As the sun sets on a summer day, Minnesota comes alive on a Saturday night
Star Tribune 7/27/15
There are two kinds of Saturday nights in Minnesota. In winter, it might be another evening at home, fireplace burning, Netflix streaming. Going out requires puffy coats and damp boots that don’t do so well on the dance floor.
But in summer, Saturday nights are beguiling. Easy. An evening stroll. A glass of wine on the porch. A sweaty night on the town, when the coldest it gets is under an air conditioning duct at a club.
Then there are the lakes — 10,000 chances to watch afternoon fade to sunset, lapping waves never tiring, dragonflies diving toward liquid surfaces.
Such perfect nights are few in this northern land, lending a certain urgency to embrace them with as much passion as reserved Midwesterners can muster. We might leave other nights to chance, but this night we make plans.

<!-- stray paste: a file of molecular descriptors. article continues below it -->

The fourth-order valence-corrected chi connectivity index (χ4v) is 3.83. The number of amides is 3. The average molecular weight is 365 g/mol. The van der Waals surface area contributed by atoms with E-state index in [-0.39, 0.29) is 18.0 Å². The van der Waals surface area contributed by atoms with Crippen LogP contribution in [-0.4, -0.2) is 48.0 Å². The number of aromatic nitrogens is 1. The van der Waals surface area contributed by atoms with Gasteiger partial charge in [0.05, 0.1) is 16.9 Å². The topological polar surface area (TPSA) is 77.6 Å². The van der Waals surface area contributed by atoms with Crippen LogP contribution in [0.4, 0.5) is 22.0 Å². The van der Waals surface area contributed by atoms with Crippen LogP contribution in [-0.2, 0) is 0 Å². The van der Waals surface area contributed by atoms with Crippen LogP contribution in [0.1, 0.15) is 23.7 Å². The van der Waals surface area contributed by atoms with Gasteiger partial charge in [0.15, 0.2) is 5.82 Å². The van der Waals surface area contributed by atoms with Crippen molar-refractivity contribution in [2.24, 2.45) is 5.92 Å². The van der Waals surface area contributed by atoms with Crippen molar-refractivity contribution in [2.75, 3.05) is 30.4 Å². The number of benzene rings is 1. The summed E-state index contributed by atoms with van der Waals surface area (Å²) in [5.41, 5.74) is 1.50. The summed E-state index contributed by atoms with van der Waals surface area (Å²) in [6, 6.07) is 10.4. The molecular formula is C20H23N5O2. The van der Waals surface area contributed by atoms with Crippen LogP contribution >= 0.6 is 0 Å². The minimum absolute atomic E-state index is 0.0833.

What do you want to do? Who do you want to be? The workweek is fading from memory and Monday is still far in the distance. Tonight, we choose our own adventure.
In late June, we set out to witness a typical Minnesota Saturday night in all its wild, free glory. Join us.
In downtown St. Paul, Larissa Gritti leans toward a mirror bordered in Hollywood lighting at the Ordway. Soon, she will take the stage in “Damn Yankees,” but there are still 30 precious minutes to showtime.
“I’m digging this new lip liner,” she says, smearing on a deep crimson shade. She rubs kohl under her eyes, then bounds down a hall redolent with pizza for “wig call.”
Mary Morrison waits upstairs with a fistful of bobby pins and a warm smile.
“Hell-o!” Gritti says, plopping down in the chair.
“The time is 7:15 p.m.” the loudspeaker warns. “Fifteen minutes before the show.”
Morrison’s fingers fly, sliding four pins into Gritti’s auburn bobbed wig, securing a small straw hat. Morrison steps back to survey her work.
“Have a good show,” she says, patting Gritti’s head.
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